A record-breaking winter in California has pushed some of the state’s hottest spots to the top of the list.
The first half of the year has seen more than 100 days of temperatures above 80 degrees Fahrenheit (35 Celsius), with more than 1,400 days eclipsing the previous record set in 2016.
The hottest day of the month is Tuesday, which is now the second-most intense day of January on record, according to data from the National Oceanic and Atmospheric Administration (NOAA).
That comes as California continues to recover from the devastating wildfire season.
The California drought has hit the state hard, with more residents forced to rely on the state-run water system to keep their homes and businesses running.
“This has been a very dry and tough winter for the state,” said Joe Kiviotakis, an assistant professor at the University of California, Davis, who has been studying California’s drought.
“We’re looking at some very severe drought conditions across the country.”
California has suffered more than a quarter of its drought-related losses since early January, when wildfires ravaged much of the drought-stricken state.
The latest statewide drought index, released Thursday, shows the drought is continuing to worsen.
It was down to 25.9% in February, and is now at 25.1%.
The hottest spots on the list are located in the San Francisco Bay Area, in Northern California, in the state capital of Sacramento, and in the Mojave Desert in Nevada.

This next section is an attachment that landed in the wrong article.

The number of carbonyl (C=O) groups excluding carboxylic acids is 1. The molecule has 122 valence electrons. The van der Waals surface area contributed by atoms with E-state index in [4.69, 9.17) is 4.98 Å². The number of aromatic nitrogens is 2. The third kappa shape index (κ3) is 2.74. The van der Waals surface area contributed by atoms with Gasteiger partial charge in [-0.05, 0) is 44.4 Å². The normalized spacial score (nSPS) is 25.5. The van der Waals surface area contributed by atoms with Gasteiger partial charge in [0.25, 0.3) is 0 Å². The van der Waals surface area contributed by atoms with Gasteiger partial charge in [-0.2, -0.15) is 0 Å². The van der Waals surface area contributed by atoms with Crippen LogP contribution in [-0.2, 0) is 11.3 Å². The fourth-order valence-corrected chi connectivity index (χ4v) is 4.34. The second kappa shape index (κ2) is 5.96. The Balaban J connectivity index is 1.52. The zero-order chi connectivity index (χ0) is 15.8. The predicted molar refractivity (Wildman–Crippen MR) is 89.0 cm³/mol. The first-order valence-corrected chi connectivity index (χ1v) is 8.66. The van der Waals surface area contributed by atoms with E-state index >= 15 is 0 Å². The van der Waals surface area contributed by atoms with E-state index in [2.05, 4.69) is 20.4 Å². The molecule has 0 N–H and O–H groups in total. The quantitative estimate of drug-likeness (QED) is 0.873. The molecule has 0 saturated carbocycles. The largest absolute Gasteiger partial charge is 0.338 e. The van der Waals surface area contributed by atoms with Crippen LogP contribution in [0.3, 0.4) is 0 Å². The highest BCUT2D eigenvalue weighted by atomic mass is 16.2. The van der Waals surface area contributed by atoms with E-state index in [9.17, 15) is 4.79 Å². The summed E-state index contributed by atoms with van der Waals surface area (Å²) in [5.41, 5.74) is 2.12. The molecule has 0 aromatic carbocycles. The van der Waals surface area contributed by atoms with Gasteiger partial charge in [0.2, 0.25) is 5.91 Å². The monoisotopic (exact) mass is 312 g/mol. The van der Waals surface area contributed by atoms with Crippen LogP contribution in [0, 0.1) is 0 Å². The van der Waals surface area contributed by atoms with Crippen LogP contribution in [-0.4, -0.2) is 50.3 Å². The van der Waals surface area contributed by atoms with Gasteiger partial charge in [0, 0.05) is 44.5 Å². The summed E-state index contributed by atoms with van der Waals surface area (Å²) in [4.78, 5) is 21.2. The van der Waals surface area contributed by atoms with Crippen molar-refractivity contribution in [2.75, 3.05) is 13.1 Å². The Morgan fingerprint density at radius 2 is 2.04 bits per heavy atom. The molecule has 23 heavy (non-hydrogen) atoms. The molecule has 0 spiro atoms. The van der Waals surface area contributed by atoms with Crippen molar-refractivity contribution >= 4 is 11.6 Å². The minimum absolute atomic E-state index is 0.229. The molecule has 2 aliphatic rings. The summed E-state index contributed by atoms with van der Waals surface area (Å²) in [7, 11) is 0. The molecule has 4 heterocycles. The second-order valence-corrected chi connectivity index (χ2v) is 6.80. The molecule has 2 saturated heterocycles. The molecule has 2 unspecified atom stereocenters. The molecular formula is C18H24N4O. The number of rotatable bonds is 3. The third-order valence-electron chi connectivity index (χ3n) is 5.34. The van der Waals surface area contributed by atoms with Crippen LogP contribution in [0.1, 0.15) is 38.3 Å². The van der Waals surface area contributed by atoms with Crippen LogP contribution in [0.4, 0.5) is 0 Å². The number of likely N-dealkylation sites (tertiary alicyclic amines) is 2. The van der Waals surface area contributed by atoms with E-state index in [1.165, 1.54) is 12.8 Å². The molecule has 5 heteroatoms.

The top spot on the map is the town of San Ramon in Southern California, where it reached 78.9 degrees Fahrenheit on Friday.
“I think we’re in the midst of the driest year on record in California,” said Mark Williams, a meteorologist with the National Weather Service in Sacramento.
“So we’re seeing a lot of heat in this area.
And it’s been particularly extreme in the desert.”
Williams said it is unusual for the area to experience such heat, since it has not experienced a drought for more than 20 years.
It also doesn’t have as much snowpack as some other parts of California.
The heat has been so intense that some local residents are concerned about how they will be able to survive without drinking water.
“You have a lot more of these dry spells that we’re experiencing,” said Scott Ruggles, who lives in the Sacramento area.
“It is very cold and windy and dry, and it’s just really hard to get any kind of water.”
Williams has been warning about the extreme drought for years, and this year, he said the state is experiencing its hottest January onrecord.
He said the number of days with more temperatures above 90 degrees Fahrenheit is the highest ever recorded.
“That is the hottest January I’ve ever seen,” he said.
“That’s the hottest day I’ve seen.”
The California Department of Water Resources said in a statement that the region is also experiencing record-low precipitation.
The record-high number of hot days is also the fourth-highest in California’s history, according with the U.S. Climate Data Center.
The record low temperatures also come just two weeks after the hottest February day on record.
“We’ve had a lot warmer temperatures than normal in California in the last few weeks,” said Mike Kivikakis, a NOAA meteorologist who studies the drought.
The U.N. World Meteorological Organization also released a new report Thursday that said California has been experiencing record heat and drought conditions in recent weeks.
The report, from the Intergovernmental Panel on Climate Change, shows that California’s record-setting heat has pushed temperatures above 82 degrees Fahrenheit for the first time since 1981.
It’s the third-warmest February day since the early 1900s.